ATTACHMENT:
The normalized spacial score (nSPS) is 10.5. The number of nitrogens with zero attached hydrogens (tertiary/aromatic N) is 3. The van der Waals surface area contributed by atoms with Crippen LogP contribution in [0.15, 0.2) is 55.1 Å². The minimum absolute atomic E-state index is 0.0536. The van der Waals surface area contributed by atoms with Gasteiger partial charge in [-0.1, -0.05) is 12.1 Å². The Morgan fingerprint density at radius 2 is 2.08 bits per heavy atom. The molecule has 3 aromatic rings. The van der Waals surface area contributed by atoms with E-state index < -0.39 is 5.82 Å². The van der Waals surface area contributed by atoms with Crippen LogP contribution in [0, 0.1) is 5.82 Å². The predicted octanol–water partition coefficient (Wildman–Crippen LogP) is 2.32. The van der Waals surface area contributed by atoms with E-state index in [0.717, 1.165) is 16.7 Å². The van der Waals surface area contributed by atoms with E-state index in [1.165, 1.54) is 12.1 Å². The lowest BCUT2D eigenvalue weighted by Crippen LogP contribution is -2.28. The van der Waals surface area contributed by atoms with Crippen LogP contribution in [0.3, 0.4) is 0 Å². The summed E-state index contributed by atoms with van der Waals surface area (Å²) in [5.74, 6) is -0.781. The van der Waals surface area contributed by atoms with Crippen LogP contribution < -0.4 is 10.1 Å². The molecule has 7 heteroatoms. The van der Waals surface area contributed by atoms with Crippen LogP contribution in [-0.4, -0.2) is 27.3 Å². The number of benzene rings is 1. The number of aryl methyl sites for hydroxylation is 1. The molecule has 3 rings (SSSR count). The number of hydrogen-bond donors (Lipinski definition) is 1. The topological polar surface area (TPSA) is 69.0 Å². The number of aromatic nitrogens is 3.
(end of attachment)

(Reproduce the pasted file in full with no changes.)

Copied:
The normalized spacial score (nSPS) is 10.5. The number of nitrogens with zero attached hydrogens (tertiary/aromatic N) is 3. The van der Waals surface area contributed by atoms with Crippen LogP contribution in [0.15, 0.2) is 55.1 Å². The minimum absolute atomic E-state index is 0.0536. The van der Waals surface area contributed by atoms with Gasteiger partial charge in [-0.1, -0.05) is 12.1 Å². The Morgan fingerprint density at radius 2 is 2.08 bits per heavy atom. The molecule has 3 aromatic rings. The van der Waals surface area contributed by atoms with E-state index < -0.39 is 5.82 Å². The van der Waals surface area contributed by atoms with Crippen LogP contribution in [0, 0.1) is 5.82 Å². The predicted octanol–water partition coefficient (Wildman–Crippen LogP) is 2.32. The van der Waals surface area contributed by atoms with E-state index in [0.717, 1.165) is 16.7 Å². The van der Waals surface area contributed by atoms with E-state index in [1.165, 1.54) is 12.1 Å². The lowest BCUT2D eigenvalue weighted by Crippen LogP contribution is -2.28. The van der Waals surface area contributed by atoms with Crippen LogP contribution in [0.3, 0.4) is 0 Å². The summed E-state index contributed by atoms with van der Waals surface area (Å²) in [5.74, 6) is -0.781. The van der Waals surface area contributed by atoms with Crippen LogP contribution < -0.4 is 10.1 Å². The molecule has 7 heteroatoms. The van der Waals surface area contributed by atoms with Crippen LogP contribution in [-0.4, -0.2) is 27.3 Å². The number of benzene rings is 1. The number of aryl methyl sites for hydroxylation is 1. The molecule has 3 rings (SSSR count). The number of hydrogen-bond donors (Lipinski definition) is 1. The topological polar surface area (TPSA) is 69.0 Å². The number of aromatic nitrogens is 3.